Quality By Design Introduction:
Table of Contents
Pharmaceutical industries always rely on continuous improvement in the safety, quality, and efficacy of the products. The pharmaceutical products are intended for patient care. So, the priority is enhanced therapeutic benefits and the absence of impurities. Therefore, the product should be designed to meet patients’ needs and the intended product performance. The product quality and performance are regulated by finished product testing, with an understanding of the process and critical process parameters. The US FDA (Food and Drug Administration) has adopted the principles of Quality By Design (QbD) in the development, manufacturing, and regulation of pharmaceutical products. ICH guidelines also focus on the principles of QbD through its guidelines mentioned as ICH Q8 (R2)- Pharmaceutical Development, ICH Q9 (Quality Risk Management), ICH Q10 (Pharmaceutical Quality System), and ICH Q11 (Development and manufacture of drug substances).
According to US FDA and ICH Q8 (R2), the QbD is a systematic approach to development that includes the prior knowledge of product and process understanding based on the results of studies using design of experiments, use of quality risk management, and use of knowledge management.
Objectives of Quality By Design:
The main objectives of QbD are as follows:
1. Increasing manufacturing efficiency.
2. Increasing the efficiency in product development.
3. Enhancement of product quality and performance to meet patients’ needs.
4. Increase in process capability.
5. Avoidance of regulatory compliances.
6. Incorporation of risk management.
7. Reduction in production costs and waste.
8. Reduction in product variability, defects, and rejections.
The main outcomes of QbD are as follows:
1. Maintenance of product quality to meet expected clinical performances.
2. Maintenance of product quality by efficient manufacturing and formulation process.
Elements of Quality By Design:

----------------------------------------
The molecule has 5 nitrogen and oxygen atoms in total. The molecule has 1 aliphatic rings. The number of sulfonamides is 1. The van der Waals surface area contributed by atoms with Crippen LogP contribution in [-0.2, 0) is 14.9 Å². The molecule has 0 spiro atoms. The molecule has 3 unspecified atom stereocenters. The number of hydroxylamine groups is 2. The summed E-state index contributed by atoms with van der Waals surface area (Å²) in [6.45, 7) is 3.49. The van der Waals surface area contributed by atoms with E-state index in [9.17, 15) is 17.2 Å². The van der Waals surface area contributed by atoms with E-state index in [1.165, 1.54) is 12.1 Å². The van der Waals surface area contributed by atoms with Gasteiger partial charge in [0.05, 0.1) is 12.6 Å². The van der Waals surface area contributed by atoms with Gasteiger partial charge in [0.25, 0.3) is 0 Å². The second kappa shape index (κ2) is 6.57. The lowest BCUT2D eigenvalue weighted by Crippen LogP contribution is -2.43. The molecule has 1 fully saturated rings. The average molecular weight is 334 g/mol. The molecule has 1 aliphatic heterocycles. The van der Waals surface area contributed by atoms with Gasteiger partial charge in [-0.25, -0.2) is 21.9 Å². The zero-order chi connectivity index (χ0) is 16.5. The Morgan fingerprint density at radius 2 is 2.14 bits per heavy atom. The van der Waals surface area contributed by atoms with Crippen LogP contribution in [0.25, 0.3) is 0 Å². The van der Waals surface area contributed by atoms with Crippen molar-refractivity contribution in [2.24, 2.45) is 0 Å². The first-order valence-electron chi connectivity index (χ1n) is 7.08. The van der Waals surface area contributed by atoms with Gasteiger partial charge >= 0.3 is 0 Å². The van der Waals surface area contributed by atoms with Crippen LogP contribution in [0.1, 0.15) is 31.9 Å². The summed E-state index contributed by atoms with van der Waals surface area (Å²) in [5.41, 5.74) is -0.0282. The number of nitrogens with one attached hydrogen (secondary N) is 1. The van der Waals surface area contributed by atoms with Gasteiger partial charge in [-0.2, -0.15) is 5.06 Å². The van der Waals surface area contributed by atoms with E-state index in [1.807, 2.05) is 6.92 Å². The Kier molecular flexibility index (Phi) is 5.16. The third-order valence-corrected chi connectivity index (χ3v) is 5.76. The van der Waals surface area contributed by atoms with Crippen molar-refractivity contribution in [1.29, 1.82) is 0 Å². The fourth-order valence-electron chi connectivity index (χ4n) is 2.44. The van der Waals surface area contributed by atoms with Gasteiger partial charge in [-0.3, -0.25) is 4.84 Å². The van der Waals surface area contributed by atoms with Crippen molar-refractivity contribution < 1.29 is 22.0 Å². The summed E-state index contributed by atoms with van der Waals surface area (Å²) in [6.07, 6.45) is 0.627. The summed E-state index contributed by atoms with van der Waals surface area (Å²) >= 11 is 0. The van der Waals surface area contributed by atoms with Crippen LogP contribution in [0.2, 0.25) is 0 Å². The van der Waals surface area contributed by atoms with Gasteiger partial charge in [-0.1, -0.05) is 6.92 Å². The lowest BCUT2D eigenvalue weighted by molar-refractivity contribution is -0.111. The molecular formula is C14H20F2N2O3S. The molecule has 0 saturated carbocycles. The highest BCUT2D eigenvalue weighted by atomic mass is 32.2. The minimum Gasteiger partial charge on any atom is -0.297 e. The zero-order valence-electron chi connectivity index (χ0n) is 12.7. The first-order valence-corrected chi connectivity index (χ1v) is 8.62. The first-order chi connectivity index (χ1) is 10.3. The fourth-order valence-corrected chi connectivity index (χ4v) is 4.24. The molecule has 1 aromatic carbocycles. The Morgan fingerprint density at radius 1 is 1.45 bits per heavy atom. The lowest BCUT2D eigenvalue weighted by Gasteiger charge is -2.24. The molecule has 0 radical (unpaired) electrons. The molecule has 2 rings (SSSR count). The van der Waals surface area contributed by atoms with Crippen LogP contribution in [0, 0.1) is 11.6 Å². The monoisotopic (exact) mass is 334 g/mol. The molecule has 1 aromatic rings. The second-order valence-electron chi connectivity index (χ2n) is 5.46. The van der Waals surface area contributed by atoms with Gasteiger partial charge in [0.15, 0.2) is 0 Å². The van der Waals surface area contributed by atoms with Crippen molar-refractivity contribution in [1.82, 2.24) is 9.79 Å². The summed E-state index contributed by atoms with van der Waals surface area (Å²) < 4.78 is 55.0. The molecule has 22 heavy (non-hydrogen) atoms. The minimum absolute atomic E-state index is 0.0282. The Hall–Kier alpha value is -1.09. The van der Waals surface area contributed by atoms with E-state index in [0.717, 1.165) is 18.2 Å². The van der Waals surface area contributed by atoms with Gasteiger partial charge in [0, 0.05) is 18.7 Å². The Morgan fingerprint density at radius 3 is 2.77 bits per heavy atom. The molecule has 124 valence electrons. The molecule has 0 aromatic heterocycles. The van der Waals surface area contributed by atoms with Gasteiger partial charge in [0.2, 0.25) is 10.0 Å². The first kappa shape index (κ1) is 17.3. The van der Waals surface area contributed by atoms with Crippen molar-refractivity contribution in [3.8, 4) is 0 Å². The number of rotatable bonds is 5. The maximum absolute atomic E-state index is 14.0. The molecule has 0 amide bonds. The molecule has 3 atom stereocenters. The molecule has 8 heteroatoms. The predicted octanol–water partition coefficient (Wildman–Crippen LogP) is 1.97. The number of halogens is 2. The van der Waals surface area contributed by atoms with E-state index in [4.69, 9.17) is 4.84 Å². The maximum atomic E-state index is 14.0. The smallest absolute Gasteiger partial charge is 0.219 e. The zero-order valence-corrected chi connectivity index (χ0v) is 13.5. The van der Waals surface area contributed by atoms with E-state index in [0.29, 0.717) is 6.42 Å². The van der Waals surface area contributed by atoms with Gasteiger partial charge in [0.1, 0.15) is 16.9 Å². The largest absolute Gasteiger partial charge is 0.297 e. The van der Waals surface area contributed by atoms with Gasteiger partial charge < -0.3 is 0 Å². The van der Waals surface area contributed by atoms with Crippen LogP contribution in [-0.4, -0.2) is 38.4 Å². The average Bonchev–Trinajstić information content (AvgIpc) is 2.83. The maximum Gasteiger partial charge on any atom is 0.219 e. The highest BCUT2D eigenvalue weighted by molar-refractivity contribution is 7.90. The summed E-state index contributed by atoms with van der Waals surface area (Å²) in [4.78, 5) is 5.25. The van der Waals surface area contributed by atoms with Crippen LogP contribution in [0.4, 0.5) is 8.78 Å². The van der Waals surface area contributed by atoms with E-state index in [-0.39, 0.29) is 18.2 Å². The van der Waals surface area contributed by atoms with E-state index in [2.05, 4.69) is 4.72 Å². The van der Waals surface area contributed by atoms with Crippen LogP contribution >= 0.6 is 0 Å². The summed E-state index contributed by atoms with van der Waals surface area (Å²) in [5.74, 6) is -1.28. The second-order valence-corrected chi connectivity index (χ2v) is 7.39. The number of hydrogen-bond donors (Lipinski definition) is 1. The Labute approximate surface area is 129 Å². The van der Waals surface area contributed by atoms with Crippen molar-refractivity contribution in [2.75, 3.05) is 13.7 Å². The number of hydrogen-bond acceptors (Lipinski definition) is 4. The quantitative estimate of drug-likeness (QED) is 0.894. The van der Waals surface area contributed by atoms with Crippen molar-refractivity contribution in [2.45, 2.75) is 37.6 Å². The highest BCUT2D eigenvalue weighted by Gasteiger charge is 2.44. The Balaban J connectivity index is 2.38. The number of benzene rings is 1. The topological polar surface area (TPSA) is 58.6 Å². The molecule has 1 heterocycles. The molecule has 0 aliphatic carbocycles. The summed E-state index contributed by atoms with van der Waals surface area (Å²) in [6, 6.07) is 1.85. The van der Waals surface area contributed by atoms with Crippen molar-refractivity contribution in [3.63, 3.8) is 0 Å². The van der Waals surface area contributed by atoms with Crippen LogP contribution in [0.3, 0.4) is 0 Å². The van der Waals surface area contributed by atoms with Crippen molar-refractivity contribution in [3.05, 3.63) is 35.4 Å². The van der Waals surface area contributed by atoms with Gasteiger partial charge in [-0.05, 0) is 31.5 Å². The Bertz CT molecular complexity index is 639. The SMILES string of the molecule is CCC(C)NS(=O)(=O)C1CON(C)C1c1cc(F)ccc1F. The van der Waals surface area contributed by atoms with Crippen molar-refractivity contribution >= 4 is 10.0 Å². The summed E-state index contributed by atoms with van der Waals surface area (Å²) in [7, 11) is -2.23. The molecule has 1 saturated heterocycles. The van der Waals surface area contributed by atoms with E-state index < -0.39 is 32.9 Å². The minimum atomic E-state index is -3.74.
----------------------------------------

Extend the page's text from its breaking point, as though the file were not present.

The following elements can be included in the study of QbD:
1. QTPP (Quality Target Product Profile): This profile is related to quality, safety, and efficacy.
2. CQAs (Critical Quality Attributes): The study of CQAs helps in the study and controlling of the product characteristics that have an impact on product quality.
3. Determination of CQAs of drug substances, excipients, etc., and the selection of the excipients to attain the desired drug quality.
4. Suitable manufacturing process selection.
5. Risk assessment:
- CMAs (Critical Material Attributes)
- CPPs (Critical Process Parameters)
6. Defining a control strategy.
Quality Target Product Profile (QTPP)
1. Dosage forms, route of administration, delivery systems.
2. Strength of doses.
3. Container closure system.
4. Pharmacokinetic properties.
5. Drug product quality criteria.
Critical Quality Attributes (CQA)
CQA is related to drug substances, excipients, intermediates (in-process materials), and drug products. CQA is a physical, chemical, biological, or microbiological property (should be within an appropriate limit, range, or distribution) to ensure the desired product quality.
Risk Assessment: CMAs (Critical Material Attributes) and CPPs (Critical Process Parameters)
Risk assessment, a science-based method or process, is used in QRM (Quality Risk Management, mentioned in ICH Q9). This assessment identifies materials attributes and process parameters effectively that affect product CQAs. This process is utilized in the prior pharmaceutical development process which makes available more information and knowledge about the development process. Based on prior knowledge and initial experimental data, the risk assessment method helps to identify and rank different parameters like process, equipment, and input materials with the potential that have an impact on product quality.
The pharmaceutical product should be produced with the required quality inconsistent fashion and the control strategy ensures this. It includes the following elements:
1. Control of input material attributes viz., drug substance, excipients, packaging materials, considering their utilization and effect on product quality.
2. Product specifications.
3. Controls of unit operations that have a role to maintain the product quality. The operations may include granulation, drying, degradation, particle size distribution, etc.
4. In-process testing.
5. Finished product testing.
6. Testing of products at every stage at regular intervals (Monitoring program).
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